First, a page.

Peter laughed, following him out. Their meals had become monotonous. The “bubble and squeak” Matt spoke of meant last night’s leftovers fried up. Perhaps with some eggs on the side. One thing about being stuck on an island with a ludicrous number of seabirds, no shortage of eggs. Though arguments continued from the expedition party, several of whom had originally come to study the birds, about eating the eggs. Eventually Professor Crawford had convinced her students that twelve people were not going to cause the extinction of the species by taking a few eggs. It was a matter of mathematics, she said. They’d have to eat eggs all day and night to make even a dent. A couple of holdouts had boycotted the eggs for a while, but in the face of the ever-dwindling food stores, and how delicious the eggs smelled when cooking, they had eventually given in and quietly started to eat them too.

The caribou had the same mathematical argument applied to them. One butchered caribou lasted the group long enough that two more had been born in the time it took them to eat it. Chandra had had to be convinced from a book that caribou was far enough away from beef that she could eat it. Yes, the meals might be monotonous, but the arguments over them certainly had plenty of variety.

By the time they got into the dining room, the breakfast was on the table in big serving dishes. Louise was almost ignoring her food as she regaled the rest of the table, talking nineteen to the dozen about delivering Vicky’s baby. She was as awed about it as Matt, though rather chattier. Telling everyone over and over what an amazing thing it was. Most of the others were nodding along politely, or ignoring her and concentrating on their food. But Edvin was watching her with a rapt look on his face. He was the younger of two Norwegian scientists who’d been at a small station on the north end of the island, but had joined this group in the larger base at the southern tip when the world…ended. Kasper was the other one, and he and Vicky had paired up within a few months. But Kasper spoke better English than Edvin, who also seemed quite shy. He and Louise had been overcoming their communication difficulties lately though.

Jay was the first to spot Peter and Matt coming in, and she banged on the table and lifted her mug of tea in a toast. “To the other two heroes of the hour.” A chorus of agreement and a forest of raised mugs made Matt grin sheepishly and blush—which was ridiculously cute on him.

Peter acknowledged the praise with a nod. “Thank you. But the real hero in a birth is always the mother.” Chandra poured them both tea from the huge insulated pot, and Peter raised his mug. “To Vicky. And to baby Hope.” Another chorus in reply.

“To Hope.”

Chapter Two

Matt wandered into the rec room, still struggling to get his arm into the right hole of his sweater, and yawning. It was going to take him days to recover from that all-nighter. A few years ago he wouldn’t have flickered at one. It must be true that everything went downhill after you hit twenty-five.

His sleep had been fitful with the sounds of people moving around in the station. Sometimes Stav or Rich slipped into the bunk room to get something, trying their best not to disturb him but not succeeding. Eventually he’d woken from a doze dreaming of eating freshly caught crab, washed down with beer, and realized it was almost dinnertime.

The rec room was quiet. He’d come in at journaling hour. Just because they’d been left stranded while zombies took over the world, and might die here of cold or starvation, didn’t mean there was a reason to let standards slip. Scientists recorded everything. If you didn’t write it down, it hadn’t happened.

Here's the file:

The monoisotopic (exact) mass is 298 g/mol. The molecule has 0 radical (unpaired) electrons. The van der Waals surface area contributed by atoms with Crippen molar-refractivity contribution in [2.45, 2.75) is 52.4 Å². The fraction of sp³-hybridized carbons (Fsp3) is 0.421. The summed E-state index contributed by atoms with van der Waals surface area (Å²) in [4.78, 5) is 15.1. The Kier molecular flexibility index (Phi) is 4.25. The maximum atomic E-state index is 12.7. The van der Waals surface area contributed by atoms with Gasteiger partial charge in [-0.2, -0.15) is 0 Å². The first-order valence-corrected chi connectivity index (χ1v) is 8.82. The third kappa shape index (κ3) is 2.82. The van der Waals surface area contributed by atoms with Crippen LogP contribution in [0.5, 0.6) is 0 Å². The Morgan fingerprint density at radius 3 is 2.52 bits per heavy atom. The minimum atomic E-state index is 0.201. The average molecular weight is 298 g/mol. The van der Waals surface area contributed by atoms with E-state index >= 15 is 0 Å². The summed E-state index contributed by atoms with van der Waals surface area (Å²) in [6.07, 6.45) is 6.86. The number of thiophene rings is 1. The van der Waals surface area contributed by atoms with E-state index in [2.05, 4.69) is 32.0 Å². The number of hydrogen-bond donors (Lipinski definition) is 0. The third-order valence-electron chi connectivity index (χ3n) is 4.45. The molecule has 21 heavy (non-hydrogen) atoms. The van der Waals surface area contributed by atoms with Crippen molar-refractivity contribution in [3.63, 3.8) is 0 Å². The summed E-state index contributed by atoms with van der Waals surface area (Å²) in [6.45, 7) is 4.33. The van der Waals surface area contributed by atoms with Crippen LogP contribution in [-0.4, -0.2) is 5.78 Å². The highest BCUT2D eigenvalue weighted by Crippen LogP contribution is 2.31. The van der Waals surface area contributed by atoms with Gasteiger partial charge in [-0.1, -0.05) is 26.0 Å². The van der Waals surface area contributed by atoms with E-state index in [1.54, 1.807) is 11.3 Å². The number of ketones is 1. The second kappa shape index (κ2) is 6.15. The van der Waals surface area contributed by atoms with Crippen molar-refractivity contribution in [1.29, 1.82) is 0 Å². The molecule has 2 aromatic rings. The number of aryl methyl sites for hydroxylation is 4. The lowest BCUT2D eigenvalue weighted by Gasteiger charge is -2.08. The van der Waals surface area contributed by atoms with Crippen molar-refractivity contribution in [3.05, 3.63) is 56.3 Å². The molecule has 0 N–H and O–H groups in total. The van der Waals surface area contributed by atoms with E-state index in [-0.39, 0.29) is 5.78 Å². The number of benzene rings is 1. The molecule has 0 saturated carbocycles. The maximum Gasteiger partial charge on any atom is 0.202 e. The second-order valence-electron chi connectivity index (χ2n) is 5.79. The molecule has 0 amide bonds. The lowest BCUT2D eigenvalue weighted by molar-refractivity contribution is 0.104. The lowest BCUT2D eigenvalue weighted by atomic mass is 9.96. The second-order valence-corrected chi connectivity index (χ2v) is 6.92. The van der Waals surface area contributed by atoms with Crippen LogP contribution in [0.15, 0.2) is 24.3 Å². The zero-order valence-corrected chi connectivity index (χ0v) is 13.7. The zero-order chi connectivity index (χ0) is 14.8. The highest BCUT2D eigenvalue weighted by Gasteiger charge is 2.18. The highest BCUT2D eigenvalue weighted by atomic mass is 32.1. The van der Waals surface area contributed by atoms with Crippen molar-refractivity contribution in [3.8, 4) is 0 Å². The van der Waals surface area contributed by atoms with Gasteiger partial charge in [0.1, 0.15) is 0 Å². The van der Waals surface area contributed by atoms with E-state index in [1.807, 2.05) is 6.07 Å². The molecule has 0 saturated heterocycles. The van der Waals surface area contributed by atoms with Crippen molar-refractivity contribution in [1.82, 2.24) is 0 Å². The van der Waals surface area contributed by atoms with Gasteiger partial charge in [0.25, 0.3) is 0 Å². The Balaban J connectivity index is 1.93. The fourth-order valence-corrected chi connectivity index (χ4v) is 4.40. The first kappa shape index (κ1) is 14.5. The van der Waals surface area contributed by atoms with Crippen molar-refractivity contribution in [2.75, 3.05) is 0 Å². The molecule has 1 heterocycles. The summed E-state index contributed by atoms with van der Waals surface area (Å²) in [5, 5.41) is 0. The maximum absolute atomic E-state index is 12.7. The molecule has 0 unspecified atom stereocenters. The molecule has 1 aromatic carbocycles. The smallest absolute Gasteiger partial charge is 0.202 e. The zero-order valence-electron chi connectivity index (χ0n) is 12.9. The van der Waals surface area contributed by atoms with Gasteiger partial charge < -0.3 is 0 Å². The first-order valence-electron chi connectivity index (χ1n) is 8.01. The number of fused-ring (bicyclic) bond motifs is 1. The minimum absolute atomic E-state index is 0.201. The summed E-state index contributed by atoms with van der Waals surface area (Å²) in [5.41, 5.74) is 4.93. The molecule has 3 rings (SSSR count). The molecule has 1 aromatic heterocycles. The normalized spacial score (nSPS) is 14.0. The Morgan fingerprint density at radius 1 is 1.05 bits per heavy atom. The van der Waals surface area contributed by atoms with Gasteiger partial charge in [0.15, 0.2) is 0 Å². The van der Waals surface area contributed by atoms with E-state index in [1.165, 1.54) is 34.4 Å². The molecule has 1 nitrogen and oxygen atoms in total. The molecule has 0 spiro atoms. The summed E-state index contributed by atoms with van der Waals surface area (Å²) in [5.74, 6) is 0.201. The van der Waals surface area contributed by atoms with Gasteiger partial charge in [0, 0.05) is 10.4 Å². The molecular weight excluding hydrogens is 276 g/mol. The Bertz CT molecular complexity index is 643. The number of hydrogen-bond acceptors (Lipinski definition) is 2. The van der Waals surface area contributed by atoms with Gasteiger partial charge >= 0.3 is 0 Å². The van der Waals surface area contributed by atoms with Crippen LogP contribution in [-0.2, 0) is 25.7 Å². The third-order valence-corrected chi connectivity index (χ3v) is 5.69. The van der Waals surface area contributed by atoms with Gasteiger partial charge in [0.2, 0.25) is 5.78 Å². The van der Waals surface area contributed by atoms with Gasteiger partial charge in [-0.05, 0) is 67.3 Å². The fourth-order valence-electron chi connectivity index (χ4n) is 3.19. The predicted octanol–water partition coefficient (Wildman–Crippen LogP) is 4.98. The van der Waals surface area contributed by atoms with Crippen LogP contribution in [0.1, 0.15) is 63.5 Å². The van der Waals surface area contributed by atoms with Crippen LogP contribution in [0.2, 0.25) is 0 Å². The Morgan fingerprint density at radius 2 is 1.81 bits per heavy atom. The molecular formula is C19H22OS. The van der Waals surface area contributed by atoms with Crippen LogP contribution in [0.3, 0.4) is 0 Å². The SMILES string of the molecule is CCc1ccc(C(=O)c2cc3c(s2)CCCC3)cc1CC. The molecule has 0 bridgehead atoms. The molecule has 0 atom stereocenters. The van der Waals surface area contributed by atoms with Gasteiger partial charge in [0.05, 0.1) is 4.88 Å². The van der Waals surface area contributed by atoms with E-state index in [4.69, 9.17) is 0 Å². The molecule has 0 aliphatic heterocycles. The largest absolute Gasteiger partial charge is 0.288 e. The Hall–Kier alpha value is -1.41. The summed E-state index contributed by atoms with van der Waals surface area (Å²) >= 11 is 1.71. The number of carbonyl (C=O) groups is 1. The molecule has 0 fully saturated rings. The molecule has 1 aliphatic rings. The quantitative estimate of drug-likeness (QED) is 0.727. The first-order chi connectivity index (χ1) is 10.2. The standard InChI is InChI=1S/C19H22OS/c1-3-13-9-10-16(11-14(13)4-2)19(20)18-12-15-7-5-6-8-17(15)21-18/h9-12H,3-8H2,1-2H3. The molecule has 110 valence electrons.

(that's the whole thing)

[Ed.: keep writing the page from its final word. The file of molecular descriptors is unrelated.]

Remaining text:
So the hour before dinner had become journaling hour, when people wrote up their observations about the day. A couple of them were continuing the work they’d come here to do. Chandra had written her doctoral thesis, and Dr. Crawford—and Rich and Vicky—had assessed it and said she’d have a PhD, if there were still a body to award one. With that project completed, she appeared to be working her way through every scientific reference book in the base’s library.

Matt still kept a journal, but it had turned into more of a personal diary. He’d wait until he went back to the bunk room and snuggled in the blankets to write up his thoughts on the wonder of nature he’d witnessed the night before. He’d given up his scientific work—since humanity was putting out fewer emissions than in the Middle Ages. Retraining as a nurse, a more practical skill, had given him something to focus on and feel he was making a valuable contribution. The fact it meant spending a lot of time with Peter was an added attraction, he’d admit.

Peter wasn’t in the rec room. Maybe he was still sleeping. He stood a better chance of doing so in private quarters. Matt found a seat and grabbed a book off the shelf at random. He wrapped himself in a blanket and started to read what turned out to be a romance, with a girl in a sun hat on the cover, relaxing at the beach. Matt seriously envied her. They had beaches here, but if you tried to sunbathe on one, you’d die of exposure before the man of your dreams chanced along.

The only other person in the room not writing up a journal was Jay, who also sat with a book. Even R.J. had caught the journaling bug. As manager of the facility, with the responsibility of keeping everything working and keeping them all alive, he wrote a log. It was technical stuff about inspections and maintenance and about how little stored food and diesel fuel they had left.

Matt was starting to wonder when everyone would stop scratching away in their journals and get dinner going, when the quiet was interrupted by an uncharacteristic squeal from Chandra. She jumped up and ran to meet Vicky and Kasper, who were coming into the room, Vicky carrying Hope, all bundled up.